the US rig count fell for the 12th week in a row during the week ending May 29th, and is now down by 62% over that twelve week period....Baker Hughes reported that the total count of rotary rigs running in the US decreased by 17 rigs to 301 rigs this past week, which was the fewest rigs deployed in Baker Hughes records going back to 1940 and 103 fewer rigs than the prior all time low, also down by 683 rigs from the 984 rigs that were in use as of the May 31st report of 2019, and 1,628 fewer rigs than the shale era high of 1,929 drilling rigs that were deployed on November 21st of 2014, the week before OPEC began to flood the global oil market in an attempt to put US shale out of business....

the number of rigs drilling for oil decreased by 15 rigs to 222 oil rigs this week, after falling by 21 oil rigs the prior week, leaving oil rig activity at its lowest since June 26, 2009, which was also 578 fewer oil rigs than were running a year ago, and less than a seventh of the recent high of 1609 rigs that were drilling for oil on October 10th, 2014....at the same time, the number of drilling rigs targeting natural gas bearing formations was down by 2 to 77 natural gas rigs, which was the least natural gas rigs running in at least 80 years. down by 107 natural gas rigs from the 184 natural gas rigs that were drilling a year ago, and less than a twentieth of modern era high of 1,606 rigs targeting natural gas that were deployed on September 7th, 2008...in addition to those rigs drilling for oil & gas, two rigs classified as 'miscellaneous' continued to drill this week; one on the big island of Hawaii, and one in Lake County, California... a year ago, there were no such "miscellaneous" rigs deployed..

the Gulf of Mexico rig count was unchanged at 12 rigs this week, with all of those Gulf rigs drilling for oil in Louisiana's offshore waters...that's eleven fewer rigs than the rig count in the Gulf a year ago, when 20 rigs were drilling offshore from Louisiana and three rigs were operating in Texas waters...there are no rigs operating offshore elsewhere at this time, nor were there a year ago, so the Gulf rig count is equal to the national rig count, just as it has been since the onset of this past winter...

the count of active horizontal drilling rigs decreased by 14 rigs to 271 horizontal rigs this week, which was the fewest horizontal rigs active since May 5th, 2006, and hence is a new 14 year low for horizontal drilling...it was also 591 fewer horizontal rigs than the 862 horizontal rigs that were in use in the US on May 31st of last year, and less than a fifth of the record of 1372 horizontal rigs that were deployed on November 21st of 2014...at the same time, the vertical rig count was down by 1 to 7 vertical rigs this week, and those were down by 45 from the 52 vertical rigs that were operating during the same week of last year...in addition, the directional rig count decreased by 2 to 23 directional rigs this week, and those were also down by 47 from the 70 directional rigs that were in use on May 31st of 2019....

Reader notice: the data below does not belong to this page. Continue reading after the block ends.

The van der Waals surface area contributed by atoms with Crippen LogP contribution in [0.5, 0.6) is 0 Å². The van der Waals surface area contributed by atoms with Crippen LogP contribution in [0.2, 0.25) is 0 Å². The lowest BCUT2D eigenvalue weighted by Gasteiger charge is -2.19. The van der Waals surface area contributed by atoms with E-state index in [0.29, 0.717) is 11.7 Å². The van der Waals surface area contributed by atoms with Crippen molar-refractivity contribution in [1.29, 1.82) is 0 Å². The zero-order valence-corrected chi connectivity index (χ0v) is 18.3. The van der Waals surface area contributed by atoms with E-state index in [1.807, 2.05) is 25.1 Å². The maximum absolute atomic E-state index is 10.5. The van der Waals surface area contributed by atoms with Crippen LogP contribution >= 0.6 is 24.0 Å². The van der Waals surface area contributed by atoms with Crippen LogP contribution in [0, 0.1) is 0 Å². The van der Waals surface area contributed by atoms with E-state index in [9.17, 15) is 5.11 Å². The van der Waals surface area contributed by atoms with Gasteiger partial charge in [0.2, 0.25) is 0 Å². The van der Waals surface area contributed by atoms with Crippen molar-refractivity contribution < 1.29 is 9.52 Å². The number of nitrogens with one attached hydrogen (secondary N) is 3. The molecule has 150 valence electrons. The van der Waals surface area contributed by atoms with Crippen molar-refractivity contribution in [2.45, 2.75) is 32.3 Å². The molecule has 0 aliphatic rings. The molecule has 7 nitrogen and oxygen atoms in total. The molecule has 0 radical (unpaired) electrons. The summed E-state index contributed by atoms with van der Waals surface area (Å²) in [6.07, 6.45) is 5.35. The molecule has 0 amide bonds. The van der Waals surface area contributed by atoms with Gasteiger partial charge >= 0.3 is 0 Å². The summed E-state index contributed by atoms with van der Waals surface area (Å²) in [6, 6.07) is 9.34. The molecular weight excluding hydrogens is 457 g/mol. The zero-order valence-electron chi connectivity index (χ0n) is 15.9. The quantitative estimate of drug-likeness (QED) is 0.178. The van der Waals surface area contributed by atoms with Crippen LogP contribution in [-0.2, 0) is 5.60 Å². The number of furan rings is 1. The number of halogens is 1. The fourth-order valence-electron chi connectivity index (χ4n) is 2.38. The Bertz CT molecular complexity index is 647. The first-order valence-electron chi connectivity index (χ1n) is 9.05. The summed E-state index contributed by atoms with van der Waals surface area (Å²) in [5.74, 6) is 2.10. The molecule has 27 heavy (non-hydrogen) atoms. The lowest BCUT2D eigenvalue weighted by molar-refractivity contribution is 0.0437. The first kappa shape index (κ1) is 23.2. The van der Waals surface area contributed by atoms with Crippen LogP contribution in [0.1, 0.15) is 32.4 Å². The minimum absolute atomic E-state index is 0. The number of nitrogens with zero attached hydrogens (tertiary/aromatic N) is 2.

the details on this week's changes in drilling activity by state and by major shale basin are shown in our screenshot below of that part of the rig count summary pdf from Baker Hughes that gives us those changes...the first table below shows weekly and year over year rig count changes for the major oil & gas producing states, and the table below that shows the weekly and year over year rig count changes for the major US geological oil and gas basins...in both tables, the first column shows the active rig count as of May 29th, the second column shows the change in the number of working rigs between last week's count (May 22nd) and this week's (May 29th) count, the third column shows last week's May 22nd active rig count, the 4th column shows the change between the number of rigs running on Friday and the number running before the same weekend of a year ago, and the 5th column shows the number of rigs that were drilling at the end of that reporting week a year ago, which in this week’s case was the 31st of May, 2019...    

May 29 2020 rig count summary

strangely, this weeks basin totals show a decrease of 16 rigs, which is 2 more than the number of horizontal rigs removed nationally this week, which would suggest that two horizontal drilling rigs would have been started up in "other" shale basins not tracked separately by Baker Hughes...it's also possible that one or more of the rigs targeting a shale basin was not horizontal, considering that the vertical and directional rigs changes do no seem to be accounted for ....checking the rig losses in the Texas part of Permian basin, we find that 12 rigs were pulled out of Texas Oil District 8, while the rig count in other Texas Permian basins remained unchanged...since the overall Permian rig total was down by 14 rigs, that means that the 2 rigs that were shut down in New Mexico must have been drilling in the western Permian Delaware, to account for the national Permian basin reduction of 14 rigs...elsewhere in Texas, a rig was added in the panhandle Texas Oil District 10, which we would normally figure to be a Granite Wash rig, but that basin shows no change this week...in other states, the two rigs that were pulled out of North Dakota had been drilling for oil in the Williston basin, home of the Bakken shale, while the two rigs that were pulled out of Pennsylvania had been drilling for natural gas in the Marcellus...offsetting those, however, a new natural gas rig started up in Ohio's Utica, as did a natural gas rig start drilling in Oklahoma's Arkoma Woodford...to account for the 2 natural gas rig loss nationally, Baker Hughes shows 2 natural gas rigs removed from "other" basins they don't track separately...with no evidence of any other change in activity elsewhere, we would have to guess those "other" rigs probably had been drilling in Oklahoma and California...

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note: there's more here....